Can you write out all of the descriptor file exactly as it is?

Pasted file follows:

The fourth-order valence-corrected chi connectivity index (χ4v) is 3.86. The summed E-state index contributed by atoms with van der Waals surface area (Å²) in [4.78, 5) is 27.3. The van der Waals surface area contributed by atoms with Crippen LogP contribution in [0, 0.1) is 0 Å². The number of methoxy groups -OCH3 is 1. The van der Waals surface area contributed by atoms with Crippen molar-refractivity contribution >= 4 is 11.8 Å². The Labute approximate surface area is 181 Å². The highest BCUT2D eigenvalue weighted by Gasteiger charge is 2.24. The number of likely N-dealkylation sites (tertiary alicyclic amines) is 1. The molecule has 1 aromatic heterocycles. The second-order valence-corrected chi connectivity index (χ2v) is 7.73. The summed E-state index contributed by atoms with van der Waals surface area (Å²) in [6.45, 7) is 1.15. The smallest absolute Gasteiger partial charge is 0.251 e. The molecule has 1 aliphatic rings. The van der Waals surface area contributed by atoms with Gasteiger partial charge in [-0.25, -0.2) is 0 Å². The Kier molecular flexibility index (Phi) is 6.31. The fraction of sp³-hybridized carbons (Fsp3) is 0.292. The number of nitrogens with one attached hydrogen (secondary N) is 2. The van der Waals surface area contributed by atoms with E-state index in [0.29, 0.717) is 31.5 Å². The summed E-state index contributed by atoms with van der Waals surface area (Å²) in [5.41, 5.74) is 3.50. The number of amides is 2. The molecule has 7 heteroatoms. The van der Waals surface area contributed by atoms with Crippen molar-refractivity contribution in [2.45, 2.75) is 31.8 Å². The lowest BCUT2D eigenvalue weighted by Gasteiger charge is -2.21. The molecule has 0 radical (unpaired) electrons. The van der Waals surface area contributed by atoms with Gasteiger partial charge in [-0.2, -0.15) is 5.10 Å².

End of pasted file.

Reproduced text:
The fourth-order valence-corrected chi connectivity index (χ4v) is 3.86. The summed E-state index contributed by atoms with van der Waals surface area (Å²) in [4.78, 5) is 27.3. The van der Waals surface area contributed by atoms with Crippen LogP contribution in [0, 0.1) is 0 Å². The number of methoxy groups -OCH3 is 1. The van der Waals surface area contributed by atoms with Crippen molar-refractivity contribution >= 4 is 11.8 Å². The Labute approximate surface area is 181 Å². The highest BCUT2D eigenvalue weighted by Gasteiger charge is 2.24. The number of likely N-dealkylation sites (tertiary alicyclic amines) is 1. The molecule has 1 aromatic heterocycles. The second-order valence-corrected chi connectivity index (χ2v) is 7.73. The summed E-state index contributed by atoms with van der Waals surface area (Å²) in [6.45, 7) is 1.15. The smallest absolute Gasteiger partial charge is 0.251 e. The molecule has 1 aliphatic rings. The van der Waals surface area contributed by atoms with Gasteiger partial charge in [-0.25, -0.2) is 0 Å². The Kier molecular flexibility index (Phi) is 6.31. The fraction of sp³-hybridized carbons (Fsp3) is 0.292. The number of nitrogens with one attached hydrogen (secondary N) is 2. The van der Waals surface area contributed by atoms with E-state index in [0.29, 0.717) is 31.5 Å². The summed E-state index contributed by atoms with van der Waals surface area (Å²) in [5.41, 5.74) is 3.50. The number of amides is 2. The molecule has 7 heteroatoms. The van der Waals surface area contributed by atoms with Crippen molar-refractivity contribution in [2.45, 2.75) is 31.8 Å². The lowest BCUT2D eigenvalue weighted by Gasteiger charge is -2.21. The molecule has 0 radical (unpaired) electrons. The van der Waals surface area contributed by atoms with Gasteiger partial charge in [-0.2, -0.15) is 5.10 Å².